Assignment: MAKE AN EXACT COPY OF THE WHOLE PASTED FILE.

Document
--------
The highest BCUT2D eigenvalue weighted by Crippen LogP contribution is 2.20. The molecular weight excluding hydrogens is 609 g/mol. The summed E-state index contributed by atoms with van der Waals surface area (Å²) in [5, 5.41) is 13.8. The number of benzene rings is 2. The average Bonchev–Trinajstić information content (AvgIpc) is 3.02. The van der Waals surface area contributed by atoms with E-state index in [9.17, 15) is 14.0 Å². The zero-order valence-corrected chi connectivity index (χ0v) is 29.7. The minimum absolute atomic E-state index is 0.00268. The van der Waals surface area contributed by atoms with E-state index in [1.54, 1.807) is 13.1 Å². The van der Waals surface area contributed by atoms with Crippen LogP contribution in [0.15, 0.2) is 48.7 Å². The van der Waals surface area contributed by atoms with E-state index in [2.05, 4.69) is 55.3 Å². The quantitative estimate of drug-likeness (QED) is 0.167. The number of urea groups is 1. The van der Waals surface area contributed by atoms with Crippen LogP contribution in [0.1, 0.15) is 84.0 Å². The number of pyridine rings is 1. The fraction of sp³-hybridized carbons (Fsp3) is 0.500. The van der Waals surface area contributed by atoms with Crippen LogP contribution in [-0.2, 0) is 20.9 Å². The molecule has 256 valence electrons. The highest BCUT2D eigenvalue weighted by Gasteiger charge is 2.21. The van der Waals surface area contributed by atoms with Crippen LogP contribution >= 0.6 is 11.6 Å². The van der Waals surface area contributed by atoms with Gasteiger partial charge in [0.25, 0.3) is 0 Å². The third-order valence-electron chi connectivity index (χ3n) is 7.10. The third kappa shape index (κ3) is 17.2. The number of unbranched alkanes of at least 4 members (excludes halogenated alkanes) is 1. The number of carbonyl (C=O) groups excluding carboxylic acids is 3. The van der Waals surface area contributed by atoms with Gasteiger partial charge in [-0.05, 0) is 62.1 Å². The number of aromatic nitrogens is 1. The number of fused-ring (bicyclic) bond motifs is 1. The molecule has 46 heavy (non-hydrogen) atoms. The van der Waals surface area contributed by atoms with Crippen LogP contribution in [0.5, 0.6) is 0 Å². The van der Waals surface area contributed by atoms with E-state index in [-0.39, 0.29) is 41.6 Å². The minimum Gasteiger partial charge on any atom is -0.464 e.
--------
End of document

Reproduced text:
The highest BCUT2D eigenvalue weighted by Crippen LogP contribution is 2.20. The molecular weight excluding hydrogens is 609 g/mol. The summed E-state index contributed by atoms with van der Waals surface area (Å²) in [5, 5.41) is 13.8. The number of benzene rings is 2. The average Bonchev–Trinajstić information content (AvgIpc) is 3.02. The van der Waals surface area contributed by atoms with E-state index in [9.17, 15) is 14.0 Å². The zero-order valence-corrected chi connectivity index (χ0v) is 29.7. The minimum absolute atomic E-state index is 0.00268. The van der Waals surface area contributed by atoms with E-state index in [1.54, 1.807) is 13.1 Å². The van der Waals surface area contributed by atoms with Crippen LogP contribution in [0.15, 0.2) is 48.7 Å². The van der Waals surface area contributed by atoms with E-state index in [2.05, 4.69) is 55.3 Å². The quantitative estimate of drug-likeness (QED) is 0.167. The number of urea groups is 1. The van der Waals surface area contributed by atoms with Crippen LogP contribution in [0.1, 0.15) is 84.0 Å². The number of pyridine rings is 1. The fraction of sp³-hybridized carbons (Fsp3) is 0.500. The van der Waals surface area contributed by atoms with Crippen LogP contribution in [-0.2, 0) is 20.9 Å². The molecule has 256 valence electrons. The highest BCUT2D eigenvalue weighted by Gasteiger charge is 2.21. The van der Waals surface area contributed by atoms with Crippen LogP contribution >= 0.6 is 11.6 Å². The van der Waals surface area contributed by atoms with Gasteiger partial charge in [0.25, 0.3) is 0 Å². The third-order valence-electron chi connectivity index (χ3n) is 7.10. The third kappa shape index (κ3) is 17.2. The number of unbranched alkanes of at least 4 members (excludes halogenated alkanes) is 1. The number of carbonyl (C=O) groups excluding carboxylic acids is 3. The van der Waals surface area contributed by atoms with Gasteiger partial charge in [-0.05, 0) is 62.1 Å². The number of aromatic nitrogens is 1. The number of fused-ring (bicyclic) bond motifs is 1. The molecule has 46 heavy (non-hydrogen) atoms. The van der Waals surface area contributed by atoms with Crippen LogP contribution in [0.5, 0.6) is 0 Å². The van der Waals surface area contributed by atoms with E-state index in [-0.39, 0.29) is 41.6 Å². The minimum Gasteiger partial charge on any atom is -0.464 e.